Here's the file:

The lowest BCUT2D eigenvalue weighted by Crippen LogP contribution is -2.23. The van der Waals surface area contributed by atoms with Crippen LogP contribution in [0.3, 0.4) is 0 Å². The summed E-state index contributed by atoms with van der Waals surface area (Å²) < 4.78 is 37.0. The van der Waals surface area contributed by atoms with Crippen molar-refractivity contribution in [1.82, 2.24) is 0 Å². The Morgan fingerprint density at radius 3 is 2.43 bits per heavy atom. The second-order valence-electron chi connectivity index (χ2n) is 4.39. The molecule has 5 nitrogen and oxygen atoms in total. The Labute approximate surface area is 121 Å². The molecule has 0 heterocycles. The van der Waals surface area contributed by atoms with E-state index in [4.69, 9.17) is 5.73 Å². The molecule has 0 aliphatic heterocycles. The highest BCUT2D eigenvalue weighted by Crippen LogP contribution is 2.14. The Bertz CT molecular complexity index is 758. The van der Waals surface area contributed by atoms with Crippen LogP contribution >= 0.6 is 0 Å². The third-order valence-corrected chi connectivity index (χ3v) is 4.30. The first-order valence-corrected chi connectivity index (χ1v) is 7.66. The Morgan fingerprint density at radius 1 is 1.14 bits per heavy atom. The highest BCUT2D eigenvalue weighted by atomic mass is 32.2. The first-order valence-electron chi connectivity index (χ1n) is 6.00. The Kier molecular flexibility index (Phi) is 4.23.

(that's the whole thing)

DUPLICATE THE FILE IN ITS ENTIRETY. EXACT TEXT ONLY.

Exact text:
The lowest BCUT2D eigenvalue weighted by Crippen LogP contribution is -2.23. The van der Waals surface area contributed by atoms with Crippen LogP contribution in [0.3, 0.4) is 0 Å². The summed E-state index contributed by atoms with van der Waals surface area (Å²) < 4.78 is 37.0. The van der Waals surface area contributed by atoms with Crippen molar-refractivity contribution in [1.82, 2.24) is 0 Å². The Morgan fingerprint density at radius 3 is 2.43 bits per heavy atom. The second-order valence-electron chi connectivity index (χ2n) is 4.39. The molecule has 5 nitrogen and oxygen atoms in total. The Labute approximate surface area is 121 Å². The molecule has 0 heterocycles. The van der Waals surface area contributed by atoms with E-state index in [4.69, 9.17) is 5.73 Å². The molecule has 0 aliphatic heterocycles. The highest BCUT2D eigenvalue weighted by Crippen LogP contribution is 2.14. The Bertz CT molecular complexity index is 758. The van der Waals surface area contributed by atoms with Crippen LogP contribution >= 0.6 is 0 Å². The third-order valence-corrected chi connectivity index (χ3v) is 4.30. The first-order valence-corrected chi connectivity index (χ1v) is 7.66. The Morgan fingerprint density at radius 1 is 1.14 bits per heavy atom. The highest BCUT2D eigenvalue weighted by atomic mass is 32.2. The first-order valence-electron chi connectivity index (χ1n) is 6.00. The Kier molecular flexibility index (Phi) is 4.23.